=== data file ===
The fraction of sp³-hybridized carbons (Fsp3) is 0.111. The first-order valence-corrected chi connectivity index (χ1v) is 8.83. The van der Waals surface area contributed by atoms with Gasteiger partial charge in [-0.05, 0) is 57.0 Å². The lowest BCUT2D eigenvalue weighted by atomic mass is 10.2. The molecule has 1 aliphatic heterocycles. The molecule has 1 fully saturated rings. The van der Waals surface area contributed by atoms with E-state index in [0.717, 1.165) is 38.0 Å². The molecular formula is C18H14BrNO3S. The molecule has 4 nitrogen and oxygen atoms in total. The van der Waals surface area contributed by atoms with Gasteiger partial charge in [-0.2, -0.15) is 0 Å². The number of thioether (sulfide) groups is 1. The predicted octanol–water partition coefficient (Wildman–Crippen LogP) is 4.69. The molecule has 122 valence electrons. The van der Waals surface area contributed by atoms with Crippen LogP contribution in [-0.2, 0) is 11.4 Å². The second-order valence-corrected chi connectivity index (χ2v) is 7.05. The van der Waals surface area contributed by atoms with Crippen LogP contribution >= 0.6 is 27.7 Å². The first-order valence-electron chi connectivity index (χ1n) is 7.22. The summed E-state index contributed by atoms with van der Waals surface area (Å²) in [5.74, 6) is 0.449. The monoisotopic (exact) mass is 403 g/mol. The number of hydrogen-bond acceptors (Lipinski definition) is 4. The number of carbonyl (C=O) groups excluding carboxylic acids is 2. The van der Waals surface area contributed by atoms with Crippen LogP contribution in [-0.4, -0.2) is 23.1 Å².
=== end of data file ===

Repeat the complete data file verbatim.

The fraction of sp³-hybridized carbons (Fsp3) is 0.111. The first-order valence-corrected chi connectivity index (χ1v) is 8.83. The van der Waals surface area contributed by atoms with Gasteiger partial charge in [-0.05, 0) is 57.0 Å². The lowest BCUT2D eigenvalue weighted by atomic mass is 10.2. The molecule has 1 aliphatic heterocycles. The molecule has 1 fully saturated rings. The van der Waals surface area contributed by atoms with E-state index in [0.717, 1.165) is 38.0 Å². The molecular formula is C18H14BrNO3S. The molecule has 4 nitrogen and oxygen atoms in total. The van der Waals surface area contributed by atoms with Gasteiger partial charge in [-0.2, -0.15) is 0 Å². The number of thioether (sulfide) groups is 1. The predicted octanol–water partition coefficient (Wildman–Crippen LogP) is 4.69. The molecule has 122 valence electrons. The van der Waals surface area contributed by atoms with Crippen LogP contribution in [-0.2, 0) is 11.4 Å². The second-order valence-corrected chi connectivity index (χ2v) is 7.05. The van der Waals surface area contributed by atoms with Crippen LogP contribution >= 0.6 is 27.7 Å². The first-order valence-electron chi connectivity index (χ1n) is 7.22. The summed E-state index contributed by atoms with van der Waals surface area (Å²) in [5.74, 6) is 0.449. The monoisotopic (exact) mass is 403 g/mol. The number of hydrogen-bond acceptors (Lipinski definition) is 4. The number of carbonyl (C=O) groups excluding carboxylic acids is 2. The van der Waals surface area contributed by atoms with Crippen LogP contribution in [-0.4, -0.2) is 23.1 Å².